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ASTM D6849-13(R2021) pdf free download

ASTM D6849-13(R2021) pdf free download.Standard Practice for Storage and Use of Liquefied Petroleum Gases (LPG) in Sample Cylinders for LPG Test Methods
3. Terminology
3.1 Definitions: 3.1.1 floating piston cylinder (FPC), n—high-pressure sample container with a free-floating internal piston that effectively divides the container into two separate compart- ments. Discussion—A floating piston cylinder is used to collect a sample of liquid under pressure without the formation of a gaseous phase which can result in changes in the composition of the liquid sample. 3.1.2 high-pressure sample cylinder, n—a container used for storage and transportation of a sample obtained at pressures above atmospheric pressure. Discussion—This type of sample cylinder, some- times called a ‘standard 80 % fill cylinder’, when used for LPG typically contains both liquid and vapor phase material. 3.1.3 liquefied petroleum gas, (LP Gas, LPG), n—a narrow boiling range mixture of hydrocarbons consisting of propane, propylene, butanes and butylenes, individually or in specified combinations, with limited amounts of other hydrocarbons and naturally occurring non-hydrocarbons. Discussion—LPG is typically maintained in a liquid state by containing it within a closed container or storage tank that can withstand the vapor pressure of the LPG at ambient temperature, or at a low temperature in refrigerated storage. 3.1.4 maximum fill volume (reduced fill volume), n—the volume ofa container that may be safely occupied by the liquid sample, usually expressed as a percentage of the total capacity. Discussion—Some regulatory agencies use the ex- pressions ‘maximum fill density’ and ‘reduced fill density.’
6. Reference Materials
6.1 The LPG QC reference material should have a vapor pressure and composition in the range of the samples regularly tested by the equipment. This is particularly important for LPG/natural gas liquid (NGL) mixtures near the critical temperature, as these liquids have large thermal and pressure expansion coefficients. 6.2 LPG QC reference materials should be stored in an environment suitable for long term storage without significant sample degradation for the test(s) being performed. N OTE 1—As an example, evidence of a long term shift or bias in the LPG QC reference material results obtained relative to the established statistical control limits and average value determined for the test initially, may indicate that the composition of the LPG QC reference material has significantly degraded or changed over time. An investigation should be conducted to determine if the long term stability of the QC reference material is the cause for the out-of-control situation.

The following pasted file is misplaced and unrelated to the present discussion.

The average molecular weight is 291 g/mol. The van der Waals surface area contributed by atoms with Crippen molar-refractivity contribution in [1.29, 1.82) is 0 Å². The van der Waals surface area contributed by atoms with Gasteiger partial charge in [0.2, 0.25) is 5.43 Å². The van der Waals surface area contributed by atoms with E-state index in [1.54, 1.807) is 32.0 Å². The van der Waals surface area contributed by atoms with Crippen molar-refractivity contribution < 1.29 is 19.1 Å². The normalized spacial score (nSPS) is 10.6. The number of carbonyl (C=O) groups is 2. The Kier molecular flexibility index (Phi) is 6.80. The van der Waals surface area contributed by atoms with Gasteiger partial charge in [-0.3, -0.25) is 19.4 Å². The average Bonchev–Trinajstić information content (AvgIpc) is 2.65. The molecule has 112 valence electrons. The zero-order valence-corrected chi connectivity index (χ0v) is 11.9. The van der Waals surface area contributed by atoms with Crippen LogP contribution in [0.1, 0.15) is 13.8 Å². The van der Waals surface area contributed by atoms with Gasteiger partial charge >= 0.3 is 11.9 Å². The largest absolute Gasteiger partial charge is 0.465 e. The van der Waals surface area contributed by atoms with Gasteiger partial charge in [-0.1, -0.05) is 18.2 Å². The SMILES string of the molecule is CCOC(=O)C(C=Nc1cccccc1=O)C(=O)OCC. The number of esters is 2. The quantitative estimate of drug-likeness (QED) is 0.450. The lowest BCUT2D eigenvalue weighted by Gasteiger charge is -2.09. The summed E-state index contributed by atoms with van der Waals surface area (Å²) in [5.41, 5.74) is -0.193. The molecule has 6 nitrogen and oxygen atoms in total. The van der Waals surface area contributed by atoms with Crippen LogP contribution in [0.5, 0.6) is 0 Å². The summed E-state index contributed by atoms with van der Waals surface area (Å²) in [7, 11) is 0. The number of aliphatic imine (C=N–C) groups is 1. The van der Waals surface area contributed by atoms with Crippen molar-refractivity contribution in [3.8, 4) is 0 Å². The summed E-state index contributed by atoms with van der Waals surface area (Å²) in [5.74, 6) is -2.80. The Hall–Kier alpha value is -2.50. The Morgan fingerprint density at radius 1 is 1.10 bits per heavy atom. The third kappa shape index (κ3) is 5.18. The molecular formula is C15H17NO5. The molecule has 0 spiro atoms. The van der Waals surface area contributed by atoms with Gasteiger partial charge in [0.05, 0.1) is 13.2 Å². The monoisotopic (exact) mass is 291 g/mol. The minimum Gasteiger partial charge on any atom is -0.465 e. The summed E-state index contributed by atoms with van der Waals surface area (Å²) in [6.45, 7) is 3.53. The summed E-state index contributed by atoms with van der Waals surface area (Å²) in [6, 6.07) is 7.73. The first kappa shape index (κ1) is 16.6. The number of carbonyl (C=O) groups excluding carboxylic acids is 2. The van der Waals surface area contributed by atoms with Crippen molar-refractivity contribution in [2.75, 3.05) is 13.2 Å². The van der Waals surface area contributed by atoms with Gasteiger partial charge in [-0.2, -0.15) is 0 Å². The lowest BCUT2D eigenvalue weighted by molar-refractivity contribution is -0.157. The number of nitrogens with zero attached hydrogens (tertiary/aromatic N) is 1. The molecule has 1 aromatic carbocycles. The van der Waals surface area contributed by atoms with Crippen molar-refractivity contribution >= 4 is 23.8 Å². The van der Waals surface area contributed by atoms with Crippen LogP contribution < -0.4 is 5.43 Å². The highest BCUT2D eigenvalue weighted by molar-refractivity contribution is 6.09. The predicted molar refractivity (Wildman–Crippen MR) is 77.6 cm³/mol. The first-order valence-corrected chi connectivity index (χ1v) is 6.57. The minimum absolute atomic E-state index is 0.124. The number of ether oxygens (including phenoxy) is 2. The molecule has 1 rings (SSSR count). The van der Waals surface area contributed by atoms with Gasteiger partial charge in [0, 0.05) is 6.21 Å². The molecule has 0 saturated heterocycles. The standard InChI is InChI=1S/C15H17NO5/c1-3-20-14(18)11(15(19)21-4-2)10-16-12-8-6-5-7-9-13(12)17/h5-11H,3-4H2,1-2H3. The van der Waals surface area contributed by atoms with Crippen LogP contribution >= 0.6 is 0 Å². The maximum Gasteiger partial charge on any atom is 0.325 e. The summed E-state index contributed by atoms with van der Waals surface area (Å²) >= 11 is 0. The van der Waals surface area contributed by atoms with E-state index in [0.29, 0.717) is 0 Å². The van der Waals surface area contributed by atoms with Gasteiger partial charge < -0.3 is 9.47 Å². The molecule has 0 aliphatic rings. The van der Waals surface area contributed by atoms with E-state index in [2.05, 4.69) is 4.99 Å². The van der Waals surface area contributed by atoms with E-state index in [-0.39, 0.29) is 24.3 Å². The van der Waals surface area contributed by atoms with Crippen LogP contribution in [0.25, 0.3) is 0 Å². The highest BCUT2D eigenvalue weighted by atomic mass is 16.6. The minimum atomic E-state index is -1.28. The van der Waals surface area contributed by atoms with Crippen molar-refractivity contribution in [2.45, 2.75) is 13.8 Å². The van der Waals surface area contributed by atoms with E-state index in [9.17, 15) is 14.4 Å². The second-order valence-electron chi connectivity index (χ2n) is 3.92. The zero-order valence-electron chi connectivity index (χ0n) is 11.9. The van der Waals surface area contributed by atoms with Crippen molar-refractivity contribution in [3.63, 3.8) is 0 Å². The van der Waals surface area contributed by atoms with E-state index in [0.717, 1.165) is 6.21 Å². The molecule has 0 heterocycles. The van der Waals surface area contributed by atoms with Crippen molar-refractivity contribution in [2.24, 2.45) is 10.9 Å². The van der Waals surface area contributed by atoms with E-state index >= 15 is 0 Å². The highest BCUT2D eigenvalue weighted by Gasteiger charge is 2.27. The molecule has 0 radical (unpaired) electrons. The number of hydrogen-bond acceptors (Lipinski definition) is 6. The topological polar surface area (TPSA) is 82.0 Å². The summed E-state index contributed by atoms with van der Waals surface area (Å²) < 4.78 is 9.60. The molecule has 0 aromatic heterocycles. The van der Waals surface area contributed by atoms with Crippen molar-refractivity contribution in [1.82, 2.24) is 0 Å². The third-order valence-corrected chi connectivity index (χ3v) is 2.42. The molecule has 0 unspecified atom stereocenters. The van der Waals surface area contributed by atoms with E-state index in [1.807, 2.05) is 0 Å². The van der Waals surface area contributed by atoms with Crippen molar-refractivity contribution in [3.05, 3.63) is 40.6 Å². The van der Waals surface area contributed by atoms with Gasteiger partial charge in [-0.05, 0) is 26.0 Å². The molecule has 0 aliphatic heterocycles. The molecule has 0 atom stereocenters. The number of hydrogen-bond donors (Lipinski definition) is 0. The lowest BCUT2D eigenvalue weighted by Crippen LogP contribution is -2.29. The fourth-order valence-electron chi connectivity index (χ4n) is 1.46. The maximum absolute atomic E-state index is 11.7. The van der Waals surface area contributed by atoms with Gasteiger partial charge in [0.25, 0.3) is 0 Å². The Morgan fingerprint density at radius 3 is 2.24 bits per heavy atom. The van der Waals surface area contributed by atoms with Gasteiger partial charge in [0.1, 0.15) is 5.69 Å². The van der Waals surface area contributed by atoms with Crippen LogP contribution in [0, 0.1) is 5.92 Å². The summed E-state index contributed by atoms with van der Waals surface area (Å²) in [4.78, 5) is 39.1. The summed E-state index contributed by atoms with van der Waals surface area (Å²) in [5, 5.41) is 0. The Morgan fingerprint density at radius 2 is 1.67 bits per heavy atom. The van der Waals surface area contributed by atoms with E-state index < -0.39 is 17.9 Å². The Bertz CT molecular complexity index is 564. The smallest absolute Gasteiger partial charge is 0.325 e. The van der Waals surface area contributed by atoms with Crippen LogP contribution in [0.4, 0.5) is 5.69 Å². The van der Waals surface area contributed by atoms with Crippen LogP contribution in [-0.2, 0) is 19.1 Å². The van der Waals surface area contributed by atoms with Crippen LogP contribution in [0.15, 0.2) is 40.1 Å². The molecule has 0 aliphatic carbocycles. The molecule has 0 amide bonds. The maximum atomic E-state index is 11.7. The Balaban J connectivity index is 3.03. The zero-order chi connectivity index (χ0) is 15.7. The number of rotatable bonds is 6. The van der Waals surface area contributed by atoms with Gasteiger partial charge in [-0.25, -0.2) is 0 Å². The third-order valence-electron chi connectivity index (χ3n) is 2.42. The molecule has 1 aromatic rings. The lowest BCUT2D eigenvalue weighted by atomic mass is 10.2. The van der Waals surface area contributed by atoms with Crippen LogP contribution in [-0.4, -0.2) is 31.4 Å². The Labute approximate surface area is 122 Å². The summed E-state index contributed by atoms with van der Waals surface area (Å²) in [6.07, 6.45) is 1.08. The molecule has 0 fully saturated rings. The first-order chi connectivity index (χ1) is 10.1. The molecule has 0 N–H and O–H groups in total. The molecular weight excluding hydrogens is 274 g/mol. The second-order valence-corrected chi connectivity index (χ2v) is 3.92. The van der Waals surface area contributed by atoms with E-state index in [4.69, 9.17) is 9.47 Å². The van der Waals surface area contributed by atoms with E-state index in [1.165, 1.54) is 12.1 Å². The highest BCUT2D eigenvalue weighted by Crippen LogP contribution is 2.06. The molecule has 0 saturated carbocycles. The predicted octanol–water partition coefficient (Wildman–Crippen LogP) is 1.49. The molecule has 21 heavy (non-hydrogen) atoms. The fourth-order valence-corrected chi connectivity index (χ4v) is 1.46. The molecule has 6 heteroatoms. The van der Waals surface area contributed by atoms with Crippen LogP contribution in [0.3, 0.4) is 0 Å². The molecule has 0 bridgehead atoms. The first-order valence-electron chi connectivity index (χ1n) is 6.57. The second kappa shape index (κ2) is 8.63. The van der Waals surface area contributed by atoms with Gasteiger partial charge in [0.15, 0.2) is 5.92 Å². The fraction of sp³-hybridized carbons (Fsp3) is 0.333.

7. Use of Floating Piston Cylinders for LPG Samples
7.1 Minimum LPG sample volume can be determined in accordance with Practice D6299. N OTE 2—Estimating the minimum LPG sample volume needed in- cludes such things as the sample volume needed to conduct the appropri- ate test(s) and the number of analytical measurements that are expected to be made over the intended period of use. 7.2 Floating piston cylinders (see Fig. 1) are preferred for LPG sample materials for tests involving accurate determina- tion of light gases. 7.3 Excessive inert gas pressure should be avoided for long term storage of vapor pressure QC or calibrant materials in floating piston cylinders. Leakage of inert gas past worn or damaged floating piston seals can cause an increase in dis- solved gas concentration and vapor pressure of the QC sample material.
8. Use of Standard 80 % Fill Cylinders for LPG QC Materials
8.1 Common 80 % filled storage tanks or cylinders can be used for LPG QC materials provided that the QC material batch volume is sufficiently large to avoid adverse short term vaporization effects. 8.2 The total initial volume and the minimum unused volume of QC materials stored in standard 80 % fill cylinders must be controlled to ensure that in the short term, composition is constant relative to the precision of the test method. 8.2.1 As liquid is withdrawn from LPG cylinders, a small amount of the remaining liquid must vaporize to replace the volume. This results in a small, but predictable, change in composition and vapor pressure from preferential vaporization of lighter components from the remaining liquid. The compo- sition and vapor pressure changes are known to be approxi- mately linear at low vapor to liquid (V/L) ratios. These changes accelerate and become more significant as the remaining volume of liquid decreases and the cylinder approaches empty. However, ifthe initial volume is sufficiently large, and the final V/L ratio is limited, the change will occur very slowly over time, and the material is still suitable as a QC. In the short term, the composition is essentially constant relative to the precision of the method.

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